Files:

Contributors: Satoshi Takahashi, Michio Hori

Date: 2005-08-21

Time series of the lefties in the model with large reproductive susceptibility c. The thin line is the **frequency** of species x's lefty, xL. The bold line is the **frequency** of the lefty of species y, yL. **Frequencies** of the morphs **oscillate**. While lefty of species x, xL, increases, that of species y, yL, decreases. The reproductive susceptibility c=5. Other parameters and initial values are same to those of Fig. 2.
...Time series of the model with its susceptibility c large. Horizontal axis is time. Vertical axis is fraction of species x, (xL+xR), or species y, (yL+yR). Each curve in the graphs is labeled by x or y. Species x increases with time, while species y decreases in (a), (b), (c), and (f). Lefty–righty **frequency** in each species **oscillates**, which affects the coexistence of two competing species (c=5,Ty=6) (a) Tx=4; (b) Tx=5.2; (c) Tx=5.8; (d) Tx=6.2; (e) Tx=7; (f) Tx=9. Other parameter values are same to those in Fig. 2.
...Time series of the lefties in the model with small reproductive susceptibility c. **Frequencies** of the morphs in each species do not **oscillate** and tend to a point in the continuum of the equilibria. The thin line is the **frequency** of species x's lefty, xL. The bold line is the **frequency** of the lefty of species y, yL. Parameter values are: b=0.75,c=0.5,Tx=4,Ty=6. Initial values are xL(t)=0.2,xR(t)=0.1(-Tx⩽t⩽0),yL(t)=0.6,yR(t)=0.1(-Ty⩽t⩽0).
...Scale-eating cichlids in Lake Tanganyika exhibit genetically determined lateral asymmetry, especially in their mouth-opening. **Frequencies** of the morphs **oscillate** due to strong **frequency**-dependent selection caused by the switching of prey's attention, and its delayed effect by their growth period. Two scale-eaters coexist in similar densities at south shore of the lake, with their morph **frequencies** **oscillating** in phase. We investigated the effect of the **oscillation** in morph **frequencies** to the coexistence of competing species. If the difference of two species’ growth period is large, the **oscillation** facilitates the coexistence of the two species, while small difference of growth periods hinders their coexistence. In the latter case, the species with shorter growth period drives the other species to the extinction....**Frequency**-dependent selection...**Oscillation**...**Frequency** of the righty morph in P. microlepis (thin line) and P. straeleni (bold line). The data are plotted for years ’88, ’90, ’92, ’93, ’94 (P. microlepis only), and ’95.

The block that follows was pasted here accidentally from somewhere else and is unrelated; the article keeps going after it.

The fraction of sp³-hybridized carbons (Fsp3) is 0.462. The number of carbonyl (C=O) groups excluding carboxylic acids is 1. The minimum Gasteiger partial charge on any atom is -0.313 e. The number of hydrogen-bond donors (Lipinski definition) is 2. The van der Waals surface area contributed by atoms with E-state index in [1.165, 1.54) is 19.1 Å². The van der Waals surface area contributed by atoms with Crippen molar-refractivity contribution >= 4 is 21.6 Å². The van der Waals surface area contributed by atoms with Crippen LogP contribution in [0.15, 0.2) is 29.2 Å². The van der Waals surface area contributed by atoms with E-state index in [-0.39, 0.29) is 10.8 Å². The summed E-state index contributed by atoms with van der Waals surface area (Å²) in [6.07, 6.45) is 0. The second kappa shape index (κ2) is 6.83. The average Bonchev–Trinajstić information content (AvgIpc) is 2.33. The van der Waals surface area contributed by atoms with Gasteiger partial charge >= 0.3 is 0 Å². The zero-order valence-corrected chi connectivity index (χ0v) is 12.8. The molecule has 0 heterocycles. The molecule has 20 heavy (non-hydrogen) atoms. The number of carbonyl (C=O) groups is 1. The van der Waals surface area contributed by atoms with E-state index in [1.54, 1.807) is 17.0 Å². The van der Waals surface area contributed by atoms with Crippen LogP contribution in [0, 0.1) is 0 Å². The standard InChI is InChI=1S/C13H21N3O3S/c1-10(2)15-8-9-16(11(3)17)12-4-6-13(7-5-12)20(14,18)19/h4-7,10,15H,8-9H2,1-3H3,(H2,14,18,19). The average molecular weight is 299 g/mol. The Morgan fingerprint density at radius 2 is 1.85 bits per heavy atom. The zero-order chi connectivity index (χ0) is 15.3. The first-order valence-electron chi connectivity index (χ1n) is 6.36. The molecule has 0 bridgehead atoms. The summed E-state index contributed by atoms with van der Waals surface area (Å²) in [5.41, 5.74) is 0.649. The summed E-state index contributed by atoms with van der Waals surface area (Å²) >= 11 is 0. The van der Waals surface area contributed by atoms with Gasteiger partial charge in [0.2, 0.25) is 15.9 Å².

... Scale-eating cichlids in Lake Tanganyika exhibit genetically determined lateral asymmetry, especially in their mouth-opening. **Frequencies** of the morphs **oscillate** due to strong **frequency**-dependent selection caused by the switching of prey's attention, and its delayed effect by their growth period. Two scale-eaters coexist in similar densities at south shore of the lake, with their morph **frequencies** **oscillating** in phase. We investigated the effect of the **oscillation** in morph **frequencies** to the coexistence of competing species. If the difference of two species’ growth period is large, the **oscillation** facilitates the coexistence of the two species, while small difference of growth periods hinders their coexistence. In the latter case, the species with shorter growth period drives the other species to the extinction.